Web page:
Vermont Chief Information Officer John Quinn plans to step down this month after more than five years leading IT there, including the creation of a centralized tech agency for the Northeastern state.
Quinn told StateScoop Friday he is taking a job with Government Sourcing Solutions, a consulting firm that advises tech vendors on dealing with state and local governments’ procurement processes. He started in Vermont government in 2001 on the state’s IT help desk, rising through the ranks over the years until 2017, when Gov. Phil Scott named him as CIO and inaugural secretary of the Agency of Digital Services, which was created to consolidate tech governance across state government.
“Every year got a little better from a stability standpoint, funding standpoint, team cohesiveness working together and centralized approach to how we were going to solve enterprise technology,” Quinn said.
Since its creation, Quinn’s agency has trimmed the state’s portfolio of applications from about 1,500 down to 1,100, saving the state about $30 million, according to Scott’s office. It was also responsible for finding the solutions to steer Vermont through the COVID-19 pandemic, which Quinn said was made somewhat easier by having conducted a thorough inventory of Vermont’s tech assets and architecture.
“When COVID came around, we knew where things fit together,” he said. “We knew where case management was, communications tools, security tools needed to be deployed for remote work. We had all of those things ready. It made our response that much more effective.”
Quinn said consolidating tech governance was one of Scott’s top priorities upon taking office in 2017. As a member of the governor’s Cabinet, Quinn said he had regular access to Scott and his staff, as well as his fellow agency secretaries.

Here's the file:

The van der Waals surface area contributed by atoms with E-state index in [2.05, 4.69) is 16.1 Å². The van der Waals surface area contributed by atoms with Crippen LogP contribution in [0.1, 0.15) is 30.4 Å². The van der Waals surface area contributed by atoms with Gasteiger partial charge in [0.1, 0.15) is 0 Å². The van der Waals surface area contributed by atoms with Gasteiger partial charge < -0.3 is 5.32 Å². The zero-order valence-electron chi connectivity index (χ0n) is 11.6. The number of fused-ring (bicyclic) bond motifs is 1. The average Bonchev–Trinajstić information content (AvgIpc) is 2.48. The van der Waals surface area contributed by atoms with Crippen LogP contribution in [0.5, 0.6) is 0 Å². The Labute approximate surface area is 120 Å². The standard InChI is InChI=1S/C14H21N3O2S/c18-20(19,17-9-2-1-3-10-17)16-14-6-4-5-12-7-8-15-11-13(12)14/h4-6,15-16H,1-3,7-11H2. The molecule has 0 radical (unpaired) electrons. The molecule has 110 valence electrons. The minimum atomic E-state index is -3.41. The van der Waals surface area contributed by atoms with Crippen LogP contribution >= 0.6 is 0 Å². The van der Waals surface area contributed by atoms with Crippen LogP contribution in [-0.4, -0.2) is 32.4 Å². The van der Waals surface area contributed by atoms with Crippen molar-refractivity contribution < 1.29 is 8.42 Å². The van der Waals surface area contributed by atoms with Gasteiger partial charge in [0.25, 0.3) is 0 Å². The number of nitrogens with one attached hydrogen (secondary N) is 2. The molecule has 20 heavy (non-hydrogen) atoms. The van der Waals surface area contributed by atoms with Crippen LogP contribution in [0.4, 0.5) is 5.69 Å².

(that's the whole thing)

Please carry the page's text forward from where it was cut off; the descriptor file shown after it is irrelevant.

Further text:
“That type of team approach has really been instrumental to the success,” Quinn said.
In a press release, Scott credited Quinn with “working to better coordinate efforts across state government, break down silos, make government more efficient and deliver better customer service.” The governor also noted ADS’ actions during the pandemic, crediting it with building 30 new digital government programs, including a pandemic unemployment assistance application that was built in less than two weeks, allowing Vermont to be one of the first states to checks to displaced workers.
In his new role with Government Sourcing Solutions, Quinn said he plans to lean on his experience as a state IT leader and the relationships he’s gleaned through organizations like the National Association of State Chief Information Officers. “I think I have not only Vermont experience but national experience, leaning on my peers across the other states and knowing where they excel and what their weak points are,” Quinn said.
“[Quinn] earned a national reputation as a supportive colleague to his fellow state CIOs. He’s someone who builds consensus to make important changes happen,” Brian Selander, Government Sourcing Solutions’ chief executive, said in a statement provided to StateScoop.
‘The bigger picture’
Quinn said he was recruited to his new job in large part because of his experience dealing with state legislators and other high-ranking government officials. Most recently in Vermont, that’s involved securing an IT modernization fund that’s being tapped to carry out major upgrades on systems across government, some of which date back decades. The fund, which now has $133 million, is expected to be used in the coming years on new platforms for unemployment insurance, the state Department of Motor Vehicles and fire safety, as well as the replacement of a 20-year-old enterprise resource planning system.
Agencies are now also in the process of drawing up five-year IT plans, Quinn said.
“There’s a lot to be said for how the legislature, the administration sees IT fitting into the bigger picture,” he said.
Quinn’s last day with Vermont is Sept. 16. Shawn Nailor, the deputy secretary at ADS, will lead the agency on an interim basis, according to Scott’s office. Nailor is a 35-year government technologist who’s been “part of the team” since the agency’s founding, Quinn said.
While Quinn said he has “every confidence” in ADS after he steps away, he’ll miss the way a state IT agency can touch residents.
“I think it’s the direct impact we can have on my friends and neighbors and fellow Vermonters,” he said. “To know we had a hand in helping them get through their process. It’s really satisfying to know that even though we’re an internal agency, we have an outward effect.”